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Dalma Island is a large island 43 km northwest of Jebel Dhanna ferry terminal.
Directions and access:
There are now regular ferries from Jebel Dhanna to Dalma Island, crossing takes appx. 90 minutes.
Timetable of the new car-ferry click here, the cost is appx. AED 100 pr car and AED 20 pr person.
ID required (either UAE ID card, Driving Licence or Passport) and vehicle registration card.
You need to be at the terminal 30 minutes early to purchase a ticket.
A motel is open on the island. As I have never visited, but it is supposed to be very, very basic and fantastically overpriced. Phone hotel on +971 2 878 1222. Camping is possible on the beach.
Might this be the best UAE migrant and vagrant hotspot? The birding potential is huge, but it is rarely visited.
Between 1990-2009 it was visited 1 time.
Between 2010-2015 it was visited 25 times, and that is not a lot.
185 species (excluding escapes) have been recorded as of January 2020.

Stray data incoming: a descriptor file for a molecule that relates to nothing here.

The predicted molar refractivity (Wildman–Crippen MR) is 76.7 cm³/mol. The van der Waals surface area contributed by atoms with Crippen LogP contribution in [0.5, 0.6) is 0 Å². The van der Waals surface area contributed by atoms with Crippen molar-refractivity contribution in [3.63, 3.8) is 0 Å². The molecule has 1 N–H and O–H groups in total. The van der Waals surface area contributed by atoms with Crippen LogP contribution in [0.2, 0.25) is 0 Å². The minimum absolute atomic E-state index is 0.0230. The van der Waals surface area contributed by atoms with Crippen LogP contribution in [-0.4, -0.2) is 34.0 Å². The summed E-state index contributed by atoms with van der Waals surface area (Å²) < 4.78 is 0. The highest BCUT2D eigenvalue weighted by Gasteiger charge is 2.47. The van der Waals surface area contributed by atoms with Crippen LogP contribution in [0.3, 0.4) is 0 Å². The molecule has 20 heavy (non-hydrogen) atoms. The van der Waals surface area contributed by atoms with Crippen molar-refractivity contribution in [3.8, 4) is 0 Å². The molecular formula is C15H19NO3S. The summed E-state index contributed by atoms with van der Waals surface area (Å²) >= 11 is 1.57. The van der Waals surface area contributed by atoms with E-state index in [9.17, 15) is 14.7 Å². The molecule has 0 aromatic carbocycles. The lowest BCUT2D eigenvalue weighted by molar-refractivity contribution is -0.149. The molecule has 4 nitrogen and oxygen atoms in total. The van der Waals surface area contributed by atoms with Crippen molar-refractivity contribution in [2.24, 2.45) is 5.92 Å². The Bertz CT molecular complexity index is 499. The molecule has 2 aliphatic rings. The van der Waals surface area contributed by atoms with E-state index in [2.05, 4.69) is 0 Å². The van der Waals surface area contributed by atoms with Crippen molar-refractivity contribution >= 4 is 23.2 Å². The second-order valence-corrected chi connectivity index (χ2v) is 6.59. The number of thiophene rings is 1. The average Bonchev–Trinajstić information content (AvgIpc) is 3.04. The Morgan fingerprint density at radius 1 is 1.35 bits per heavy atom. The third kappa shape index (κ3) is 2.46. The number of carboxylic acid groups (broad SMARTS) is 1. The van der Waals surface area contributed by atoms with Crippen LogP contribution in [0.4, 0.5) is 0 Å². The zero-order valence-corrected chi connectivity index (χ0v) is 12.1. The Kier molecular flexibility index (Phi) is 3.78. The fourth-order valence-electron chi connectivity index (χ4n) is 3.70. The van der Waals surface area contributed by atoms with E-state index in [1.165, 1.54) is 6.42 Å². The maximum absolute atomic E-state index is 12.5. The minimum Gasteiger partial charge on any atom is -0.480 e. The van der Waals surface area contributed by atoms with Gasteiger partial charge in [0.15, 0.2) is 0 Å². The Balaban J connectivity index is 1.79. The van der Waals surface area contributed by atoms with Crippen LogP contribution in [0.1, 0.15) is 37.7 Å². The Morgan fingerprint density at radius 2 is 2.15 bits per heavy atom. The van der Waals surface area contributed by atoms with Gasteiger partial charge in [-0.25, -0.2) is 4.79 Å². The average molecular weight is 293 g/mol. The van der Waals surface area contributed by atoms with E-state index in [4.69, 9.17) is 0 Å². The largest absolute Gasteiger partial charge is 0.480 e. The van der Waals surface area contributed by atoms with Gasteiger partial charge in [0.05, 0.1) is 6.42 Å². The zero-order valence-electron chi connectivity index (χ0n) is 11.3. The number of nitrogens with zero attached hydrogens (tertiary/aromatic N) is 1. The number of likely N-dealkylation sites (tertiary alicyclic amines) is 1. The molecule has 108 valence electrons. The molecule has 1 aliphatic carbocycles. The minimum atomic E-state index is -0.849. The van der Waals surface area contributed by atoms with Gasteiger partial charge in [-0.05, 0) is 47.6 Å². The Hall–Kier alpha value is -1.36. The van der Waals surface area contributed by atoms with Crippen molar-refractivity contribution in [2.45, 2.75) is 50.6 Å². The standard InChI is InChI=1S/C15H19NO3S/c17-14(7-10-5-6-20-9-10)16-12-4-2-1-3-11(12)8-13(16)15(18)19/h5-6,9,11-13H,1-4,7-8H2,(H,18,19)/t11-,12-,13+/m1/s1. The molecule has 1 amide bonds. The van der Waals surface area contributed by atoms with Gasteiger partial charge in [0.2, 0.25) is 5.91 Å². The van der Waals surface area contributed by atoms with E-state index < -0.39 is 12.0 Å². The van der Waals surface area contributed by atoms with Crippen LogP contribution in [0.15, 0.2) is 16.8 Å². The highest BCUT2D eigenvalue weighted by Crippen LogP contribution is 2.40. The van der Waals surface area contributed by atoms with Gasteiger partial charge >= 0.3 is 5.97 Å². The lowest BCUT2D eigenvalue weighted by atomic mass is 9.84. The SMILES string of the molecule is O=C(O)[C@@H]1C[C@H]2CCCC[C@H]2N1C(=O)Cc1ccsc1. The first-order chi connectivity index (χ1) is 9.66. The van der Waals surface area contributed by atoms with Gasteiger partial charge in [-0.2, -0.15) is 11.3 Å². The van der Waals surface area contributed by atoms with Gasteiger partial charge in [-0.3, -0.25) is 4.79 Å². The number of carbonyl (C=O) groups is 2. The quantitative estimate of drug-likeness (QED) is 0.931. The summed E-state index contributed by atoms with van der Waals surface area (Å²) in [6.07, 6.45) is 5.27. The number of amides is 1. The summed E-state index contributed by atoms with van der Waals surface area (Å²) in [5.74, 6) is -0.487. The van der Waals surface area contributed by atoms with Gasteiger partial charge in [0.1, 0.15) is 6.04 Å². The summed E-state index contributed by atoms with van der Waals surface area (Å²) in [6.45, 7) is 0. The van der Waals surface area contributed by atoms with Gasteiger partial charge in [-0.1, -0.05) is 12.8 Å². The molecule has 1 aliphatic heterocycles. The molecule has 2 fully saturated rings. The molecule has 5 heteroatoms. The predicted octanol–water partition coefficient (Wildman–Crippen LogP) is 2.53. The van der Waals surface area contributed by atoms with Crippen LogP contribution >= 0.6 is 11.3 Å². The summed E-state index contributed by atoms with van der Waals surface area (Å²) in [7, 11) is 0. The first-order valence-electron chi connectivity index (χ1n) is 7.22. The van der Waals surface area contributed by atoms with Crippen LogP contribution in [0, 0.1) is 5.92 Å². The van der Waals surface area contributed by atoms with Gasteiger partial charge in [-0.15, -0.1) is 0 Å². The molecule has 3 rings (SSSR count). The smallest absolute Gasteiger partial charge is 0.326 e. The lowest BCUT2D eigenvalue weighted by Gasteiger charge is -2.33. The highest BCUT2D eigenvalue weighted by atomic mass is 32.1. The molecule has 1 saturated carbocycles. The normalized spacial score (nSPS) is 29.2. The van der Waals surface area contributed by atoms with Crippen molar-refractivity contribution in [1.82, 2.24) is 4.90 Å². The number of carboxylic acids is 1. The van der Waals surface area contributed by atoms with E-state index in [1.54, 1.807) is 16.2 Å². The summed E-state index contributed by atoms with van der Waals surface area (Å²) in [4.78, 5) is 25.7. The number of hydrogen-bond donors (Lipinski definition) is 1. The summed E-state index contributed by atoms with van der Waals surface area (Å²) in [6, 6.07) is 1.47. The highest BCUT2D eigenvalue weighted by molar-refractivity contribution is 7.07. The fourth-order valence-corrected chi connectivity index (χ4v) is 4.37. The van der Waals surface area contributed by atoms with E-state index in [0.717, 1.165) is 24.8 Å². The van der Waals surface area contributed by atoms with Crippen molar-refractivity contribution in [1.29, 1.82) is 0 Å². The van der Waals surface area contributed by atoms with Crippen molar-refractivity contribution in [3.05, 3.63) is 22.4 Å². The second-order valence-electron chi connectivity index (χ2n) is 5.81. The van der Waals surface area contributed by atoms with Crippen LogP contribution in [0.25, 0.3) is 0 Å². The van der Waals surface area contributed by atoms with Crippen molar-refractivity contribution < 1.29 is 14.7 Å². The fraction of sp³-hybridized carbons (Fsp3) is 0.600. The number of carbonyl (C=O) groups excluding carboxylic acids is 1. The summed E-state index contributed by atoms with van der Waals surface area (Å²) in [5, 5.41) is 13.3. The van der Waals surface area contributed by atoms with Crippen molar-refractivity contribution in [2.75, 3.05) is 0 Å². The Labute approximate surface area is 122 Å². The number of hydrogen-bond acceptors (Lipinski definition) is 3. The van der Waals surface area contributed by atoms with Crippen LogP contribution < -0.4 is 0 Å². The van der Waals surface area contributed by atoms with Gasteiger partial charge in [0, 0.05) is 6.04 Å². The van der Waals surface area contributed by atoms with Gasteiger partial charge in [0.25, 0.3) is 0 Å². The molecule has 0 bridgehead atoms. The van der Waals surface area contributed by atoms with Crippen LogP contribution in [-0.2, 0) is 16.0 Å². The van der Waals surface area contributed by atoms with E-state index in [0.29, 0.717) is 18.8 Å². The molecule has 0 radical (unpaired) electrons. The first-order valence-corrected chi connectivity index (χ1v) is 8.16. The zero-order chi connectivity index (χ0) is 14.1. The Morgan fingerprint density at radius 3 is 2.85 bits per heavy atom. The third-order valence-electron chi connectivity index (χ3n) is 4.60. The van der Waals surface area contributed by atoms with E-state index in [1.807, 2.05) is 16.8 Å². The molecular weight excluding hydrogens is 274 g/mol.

Notable records include;
- Red-billed Tropicbird
- Black-eared Kite
- Pallas's Gull (regular Dec-March)
- Saunders's Tern (regular spring to autumn)
- Chestnut-bellied Sandgrouse
- Namaqua Dove
- Egyptian Nightjar
- Little Swift (wintered 2014/15)
- Indian Roller (!!)
- Bay-backed Shrike (1990)
- Masked Shrike
- Asian Paradise Flycatcher (first for Western Palearctic 27 Oct 2011)
- Hypocolius (regular each winter)
- Calandra Lark
- Lesser Short-toed Lark
- Yellow-browed Warbler
- Great Reed Warbler
- Common Grasshopper Warbler
- Common Blackbird (2011)
- Black-throated Thrush
- Eversmann's Redstart
- European Robin
- Mourning Wheatear
- Pale Rockfinch
- Yellow-throated Sparrow
- Long-billed Pipit
- Buff-bellied Pipit
Simon Lloyd writes:
Delma seems to comprise of mainly vegetation-less volcanic rock, but there are plenty of plantations and farms around the coastal road. By far the most interesting place was a very long plantation, oddly named the Cornish Forest, that stretched the whole length of the west coast. I successfully gained access in the morning and was able to walk the whole length and back in about 3 hours.
See images prepared by Graham Talbot below.